Overview of the workflow and experimental setups for KFP are shown in . The step of quantifying heavy and light (i.e., labeled and unlabeled) isotopic forms can be achieved by any appropriate form of mass spectrometry (MS). Typically, we use liquid chromatography (LC)–electrospray ionization (ESI)–triple-quadrupole MS operating in multiple reaction monitoring (MRM) mode. MRM is a targeted form of tandem mass spectrometry (MS/MS) with the advantage of excellent sensitivity and linear dynamic range. LC separation before the MS/MS analysis is valuable for separating isobaric compounds. Other forms of chromatography-MS should also be applicable. These include gas chromatography–MS and LC–time-of-flight–MS. For further information on analytical options, see the protocol of Bennett et al
. The rate constants obtained from KFP can then be combined with intracellular concentrations of metabolites determined separately to calculate fluxes.
Overview of experimental procedure for KFP (Steps 1–8).
Typically, a single replicate of KFP is informative (as even a single replicate contains multiple time points). For quantitative work where small differences between conditions are involved or precise flux estimates are desired, 3–4 replicates are preferred. As KFP experiments are internally controlled (by the multiple isotopic forms), external controls are not required. It is often useful, however, to conduct switches from unlabeled to unlabeled media to ensure against unanticipated metabolic shifts due to media change rather than isotope switch.
Application and limitations
Kinetic flux profiling provides an approach for experimentally quantifying metabolic fluxes in live cells. The principal starting information required is the structure (connectivity) of the metabolic network being investigated (see ANTICIPATED RESULTS for an example). An advantage of the technique is that the experimental data provide a check on the pathway architecture, based on the requirement for precursor metabolites to become labeled before their downstream products. Quantitative analysis of fluxes by KFP is facilitated when the fluxes are at steady state; however, differential KFP (described below) can provide quantitative data even outside of the steady-state condition. Further quantitative assumptions are not required, as fluxes are calculated directly from the experimental results obtained as described here (kX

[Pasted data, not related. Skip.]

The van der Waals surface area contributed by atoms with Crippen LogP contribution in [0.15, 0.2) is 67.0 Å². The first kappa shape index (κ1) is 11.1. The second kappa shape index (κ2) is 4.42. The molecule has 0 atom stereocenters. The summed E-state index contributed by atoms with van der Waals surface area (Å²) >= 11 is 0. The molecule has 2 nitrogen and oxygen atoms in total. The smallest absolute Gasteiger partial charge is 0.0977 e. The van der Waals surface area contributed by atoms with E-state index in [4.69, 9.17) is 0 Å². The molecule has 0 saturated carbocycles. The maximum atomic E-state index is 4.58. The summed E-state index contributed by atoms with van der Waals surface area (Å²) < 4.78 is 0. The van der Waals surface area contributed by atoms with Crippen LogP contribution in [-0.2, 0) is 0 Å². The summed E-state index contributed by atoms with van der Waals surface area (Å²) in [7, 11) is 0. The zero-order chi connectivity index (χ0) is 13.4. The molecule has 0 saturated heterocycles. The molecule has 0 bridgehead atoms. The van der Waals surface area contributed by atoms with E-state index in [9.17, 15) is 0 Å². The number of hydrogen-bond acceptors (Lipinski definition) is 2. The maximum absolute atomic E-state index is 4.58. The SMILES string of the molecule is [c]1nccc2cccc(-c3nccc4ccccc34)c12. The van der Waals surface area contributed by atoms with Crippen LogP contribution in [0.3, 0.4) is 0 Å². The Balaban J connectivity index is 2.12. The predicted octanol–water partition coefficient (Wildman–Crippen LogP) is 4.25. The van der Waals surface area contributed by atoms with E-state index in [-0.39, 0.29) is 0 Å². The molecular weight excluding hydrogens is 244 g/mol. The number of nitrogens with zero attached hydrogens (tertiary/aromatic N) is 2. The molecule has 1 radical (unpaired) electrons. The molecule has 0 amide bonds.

) and in the companion protocol of Bennett et al
One can choose to use basic nutrient(s) (e.g., glucose, ammonia, etc.) to introduce isotopic labels or to use special tracers for a specific pathway. We have successfully applied KFP to measure fluxes involved in nitrogen metabolism in E. coli1,2
, and for this reason, this protocol uses the example of 15
Cl as the labeled nutrient in this model organism. The KFP approach is, however, also widely applicable to other labeled nutrients and cell types, as demonstrated by published work from our laboratory using 13
C-glucose as the tracer in both E. coli
and S. cerevisiae3
and unpublished data from our laboratory with cultured human cells.
It is important to note that KFP measures gross fluxes: the labeling kinetics is related to the sum of all fluxes feeding into (or, equivalently at steady state, flowing out of) a metabolite. In the case of reversible reactions, this means that the flux measured by KFP may differ significantly from the net pathway flux.
A limitation to the KFP approach is that quantitative flux information is reliably obtained only for metabolites that turn over slowly relative to their upstream precursor. Consider a case in which the isotope label is relayed from a precursor metabolite X to a downstream metabolite Y. If X turns over faster than Y, then the labeling kinetics of Y will reliably reflect the flux through Y, based on the magnitude of kY. In contrast, if X turns over at a much slower rate than Y, then the labeling kinetics of Y will mainly depend upon the labeling of X, rendering measurement of kY, and accordingly flux through Y, imprecise (a more quantitative treatment of this important case is provided in the ANTICIPATED RESULTS). For a similar reason, the uptake of the nutrient or the tracer needs to be efficient, and the nutrient must not accumulate significantly internally. Otherwise, the rate of labeling of metabolites will be largely determined by the rate of turnover of the internal pool of the nutrient/tracer, rendering it impossible to accurately quantitate the downstream fluxes.